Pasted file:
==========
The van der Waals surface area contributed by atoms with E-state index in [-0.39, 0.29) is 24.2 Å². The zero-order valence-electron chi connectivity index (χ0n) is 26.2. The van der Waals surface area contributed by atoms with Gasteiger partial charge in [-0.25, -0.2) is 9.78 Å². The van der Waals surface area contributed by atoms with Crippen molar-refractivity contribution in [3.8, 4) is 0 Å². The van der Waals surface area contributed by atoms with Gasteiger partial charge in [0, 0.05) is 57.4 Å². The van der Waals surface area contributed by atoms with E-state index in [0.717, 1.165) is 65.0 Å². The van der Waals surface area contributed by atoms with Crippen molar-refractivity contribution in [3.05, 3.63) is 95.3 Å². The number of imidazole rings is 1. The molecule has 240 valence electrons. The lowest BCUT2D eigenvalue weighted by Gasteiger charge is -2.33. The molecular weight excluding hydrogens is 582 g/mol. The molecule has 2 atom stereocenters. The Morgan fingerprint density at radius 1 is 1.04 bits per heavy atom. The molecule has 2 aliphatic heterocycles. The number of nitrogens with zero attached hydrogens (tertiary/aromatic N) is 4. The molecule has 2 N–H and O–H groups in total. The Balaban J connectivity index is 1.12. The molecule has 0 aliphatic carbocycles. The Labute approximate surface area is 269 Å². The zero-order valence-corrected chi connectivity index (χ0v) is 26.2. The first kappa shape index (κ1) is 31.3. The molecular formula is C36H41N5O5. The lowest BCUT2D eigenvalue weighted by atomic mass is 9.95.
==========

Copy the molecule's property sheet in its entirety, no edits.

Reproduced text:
The van der Waals surface area contributed by atoms with E-state index in [-0.39, 0.29) is 24.2 Å². The zero-order valence-electron chi connectivity index (χ0n) is 26.2. The van der Waals surface area contributed by atoms with Gasteiger partial charge in [-0.25, -0.2) is 9.78 Å². The van der Waals surface area contributed by atoms with Crippen molar-refractivity contribution in [3.8, 4) is 0 Å². The van der Waals surface area contributed by atoms with Gasteiger partial charge in [0, 0.05) is 57.4 Å². The van der Waals surface area contributed by atoms with E-state index in [0.717, 1.165) is 65.0 Å². The van der Waals surface area contributed by atoms with Crippen molar-refractivity contribution in [3.05, 3.63) is 95.3 Å². The number of imidazole rings is 1. The molecule has 240 valence electrons. The lowest BCUT2D eigenvalue weighted by Gasteiger charge is -2.33. The molecular weight excluding hydrogens is 582 g/mol. The molecule has 2 atom stereocenters. The Morgan fingerprint density at radius 1 is 1.04 bits per heavy atom. The molecule has 2 aliphatic heterocycles. The number of nitrogens with zero attached hydrogens (tertiary/aromatic N) is 4. The molecule has 2 N–H and O–H groups in total. The Balaban J connectivity index is 1.12. The molecule has 0 aliphatic carbocycles. The Labute approximate surface area is 269 Å². The zero-order valence-corrected chi connectivity index (χ0v) is 26.2. The first kappa shape index (κ1) is 31.3. The molecular formula is C36H41N5O5. The lowest BCUT2D eigenvalue weighted by atomic mass is 9.95.